A tendency that is seen in the modern world, which could be derived from both Marx?s and Arnold?s points of views, is the impact of financial being on culture. For example, in the poorer countries people tend to reach for religion and thus become more conservative because they are not entrenched in a materialistic world. On the other hand, in a prosperous country such as the United States, people tend to be more liberal because they are living by standards of money, not religion. Although I do like the idea of having a culture where we strive to love knowledge, it is not something feasible.

Marx revolutionized philosophical thinking when he proclaimed that the material welfare of a person was the base for his intellectual undertakings. Opposite to Arnold?s thinking, Marx believed that culture, thought of as ?sweetness and light?, could be a derivative of his material endeavors. Basically, Karl Marx believed that a person?s material life was the base function, whereupon everything else was dependent from. This is evidenced from the following quote: “The phantoms formed in the human brain are also, necessarily, sublimates of their material life-process, which is empirically verifiable and bound to material premises” (Marx 65).

Karl Marx supported the ideal world where the community as a whole was united, and it was based on a community above individual infrastructure. Whereas Matthew Arnold argued that all people should be uniform with in the society, the German philosopher (Marx) would reply that there must be a division of people to satisfy the needs of society. A point of controversy between Arnold and Marx was their views on society and on the social hierarchy. On one extreme, Arnold believed that everything in this world is dependent on heaven. Marx, on the contrary postulated that our very material being created our own reality, and that the actions directly went from our existence to ?heaven.? Thus, it was this very belief of Marx?s that convinced him that this kept the ruling class in power (Marx 65-68).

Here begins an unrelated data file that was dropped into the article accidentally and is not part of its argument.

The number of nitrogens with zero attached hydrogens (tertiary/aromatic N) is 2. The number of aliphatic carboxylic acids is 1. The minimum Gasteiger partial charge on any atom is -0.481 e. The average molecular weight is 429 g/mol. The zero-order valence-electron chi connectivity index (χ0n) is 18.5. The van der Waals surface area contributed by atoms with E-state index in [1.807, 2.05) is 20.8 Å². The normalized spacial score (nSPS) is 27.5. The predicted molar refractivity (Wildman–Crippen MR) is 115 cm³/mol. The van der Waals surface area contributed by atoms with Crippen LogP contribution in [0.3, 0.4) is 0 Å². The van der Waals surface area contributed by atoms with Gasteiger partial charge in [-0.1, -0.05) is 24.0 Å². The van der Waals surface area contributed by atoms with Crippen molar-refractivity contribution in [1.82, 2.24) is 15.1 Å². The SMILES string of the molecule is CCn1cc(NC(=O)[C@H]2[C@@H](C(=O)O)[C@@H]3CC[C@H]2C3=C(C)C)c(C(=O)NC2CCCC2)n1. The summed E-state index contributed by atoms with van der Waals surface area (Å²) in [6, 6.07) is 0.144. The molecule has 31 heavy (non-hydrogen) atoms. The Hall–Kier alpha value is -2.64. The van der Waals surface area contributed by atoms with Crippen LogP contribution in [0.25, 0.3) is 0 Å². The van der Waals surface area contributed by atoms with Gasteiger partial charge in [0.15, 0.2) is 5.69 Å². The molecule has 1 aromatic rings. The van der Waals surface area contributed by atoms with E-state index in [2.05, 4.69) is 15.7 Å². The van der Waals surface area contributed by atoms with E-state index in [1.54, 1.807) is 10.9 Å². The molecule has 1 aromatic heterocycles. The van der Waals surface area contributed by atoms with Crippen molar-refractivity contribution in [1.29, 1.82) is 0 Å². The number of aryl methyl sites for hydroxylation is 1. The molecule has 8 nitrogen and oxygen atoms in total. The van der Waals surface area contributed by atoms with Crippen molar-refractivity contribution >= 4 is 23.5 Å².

A belief of Marx?s that I completely do not agree with was his supposed ?hate? against religion. Religion is a basic foundation of culture, one that people abide by everyday throughout their lives. In most countries, at one point of their history or another, have had time periods where their lives were wholly dependent on their religion. Though many bloody wars and battles have been fought over money, the same can be said for religion as the Crusades was one of the greatest wars ever.

Evidently, the opposing views of Marx and Arnold blend so well together to compromise a decent idea of what culture really is. As one preaches conservatism and perfection, the other rants on how important materialism affects our everyday thinking. Both viewpoints have their strong points and their weaknesses, and they both have come to help define an ambiguous word such as culture.


1. Arnold, Matthew. ?Sweetness and Light.? An Introduction To Cultural Studies. Daryl

Ogden et al. Atlanta: Pearson Publishing, 2000. Pages 98-113.

2. Marx, Karl. ?The German Ideology.? An Introduction To Cultural Studies. Daryl

Ogden et al. Atlanta: Pearson Publishing, 2000. Pages 65-68.